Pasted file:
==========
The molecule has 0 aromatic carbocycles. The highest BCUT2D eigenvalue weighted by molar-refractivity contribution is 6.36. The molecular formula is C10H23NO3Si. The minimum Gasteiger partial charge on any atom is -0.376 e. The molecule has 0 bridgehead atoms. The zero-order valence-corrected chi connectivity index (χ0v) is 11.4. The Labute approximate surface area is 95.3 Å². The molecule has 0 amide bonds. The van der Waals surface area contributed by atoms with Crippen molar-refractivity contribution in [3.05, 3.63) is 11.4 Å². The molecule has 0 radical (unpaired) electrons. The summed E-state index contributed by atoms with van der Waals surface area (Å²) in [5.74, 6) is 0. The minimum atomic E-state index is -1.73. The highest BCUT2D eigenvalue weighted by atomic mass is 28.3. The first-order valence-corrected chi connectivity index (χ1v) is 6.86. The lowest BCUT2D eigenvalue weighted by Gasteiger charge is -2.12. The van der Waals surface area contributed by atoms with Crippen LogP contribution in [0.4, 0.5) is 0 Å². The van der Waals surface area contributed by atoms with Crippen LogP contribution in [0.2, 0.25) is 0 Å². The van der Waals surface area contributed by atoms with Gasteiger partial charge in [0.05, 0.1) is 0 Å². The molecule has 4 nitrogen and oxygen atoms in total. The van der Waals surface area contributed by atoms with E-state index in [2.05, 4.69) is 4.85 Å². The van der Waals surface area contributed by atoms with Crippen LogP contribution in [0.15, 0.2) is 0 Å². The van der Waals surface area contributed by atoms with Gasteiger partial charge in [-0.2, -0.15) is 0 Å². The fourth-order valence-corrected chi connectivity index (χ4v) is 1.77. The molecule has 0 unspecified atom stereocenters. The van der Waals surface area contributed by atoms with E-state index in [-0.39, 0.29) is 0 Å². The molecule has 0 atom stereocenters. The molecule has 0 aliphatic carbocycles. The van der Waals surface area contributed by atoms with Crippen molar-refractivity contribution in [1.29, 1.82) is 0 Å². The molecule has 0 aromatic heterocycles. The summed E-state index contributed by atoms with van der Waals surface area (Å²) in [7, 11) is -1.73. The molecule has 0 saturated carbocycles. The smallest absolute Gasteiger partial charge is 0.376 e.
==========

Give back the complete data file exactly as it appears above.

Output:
The molecule has 0 aromatic carbocycles. The highest BCUT2D eigenvalue weighted by molar-refractivity contribution is 6.36. The molecular formula is C10H23NO3Si. The minimum Gasteiger partial charge on any atom is -0.376 e. The molecule has 0 bridgehead atoms. The zero-order valence-corrected chi connectivity index (χ0v) is 11.4. The Labute approximate surface area is 95.3 Å². The molecule has 0 amide bonds. The van der Waals surface area contributed by atoms with Crippen molar-refractivity contribution in [3.05, 3.63) is 11.4 Å². The molecule has 0 radical (unpaired) electrons. The summed E-state index contributed by atoms with van der Waals surface area (Å²) in [5.74, 6) is 0. The minimum atomic E-state index is -1.73. The highest BCUT2D eigenvalue weighted by atomic mass is 28.3. The first-order valence-corrected chi connectivity index (χ1v) is 6.86. The lowest BCUT2D eigenvalue weighted by Gasteiger charge is -2.12. The van der Waals surface area contributed by atoms with Crippen LogP contribution in [0.4, 0.5) is 0 Å². The van der Waals surface area contributed by atoms with Crippen LogP contribution in [0.2, 0.25) is 0 Å². The van der Waals surface area contributed by atoms with Gasteiger partial charge in [0.05, 0.1) is 0 Å². The molecule has 4 nitrogen and oxygen atoms in total. The van der Waals surface area contributed by atoms with E-state index in [2.05, 4.69) is 4.85 Å². The van der Waals surface area contributed by atoms with Crippen LogP contribution in [0.15, 0.2) is 0 Å². The van der Waals surface area contributed by atoms with Gasteiger partial charge in [-0.2, -0.15) is 0 Å². The fourth-order valence-corrected chi connectivity index (χ4v) is 1.77. The molecule has 0 unspecified atom stereocenters. The van der Waals surface area contributed by atoms with E-state index in [-0.39, 0.29) is 0 Å². The molecule has 0 atom stereocenters. The molecule has 0 aliphatic carbocycles. The van der Waals surface area contributed by atoms with Crippen molar-refractivity contribution in [1.29, 1.82) is 0 Å². The molecule has 0 aromatic heterocycles. The summed E-state index contributed by atoms with van der Waals surface area (Å²) in [7, 11) is -1.73. The molecule has 0 saturated carbocycles. The smallest absolute Gasteiger partial charge is 0.376 e.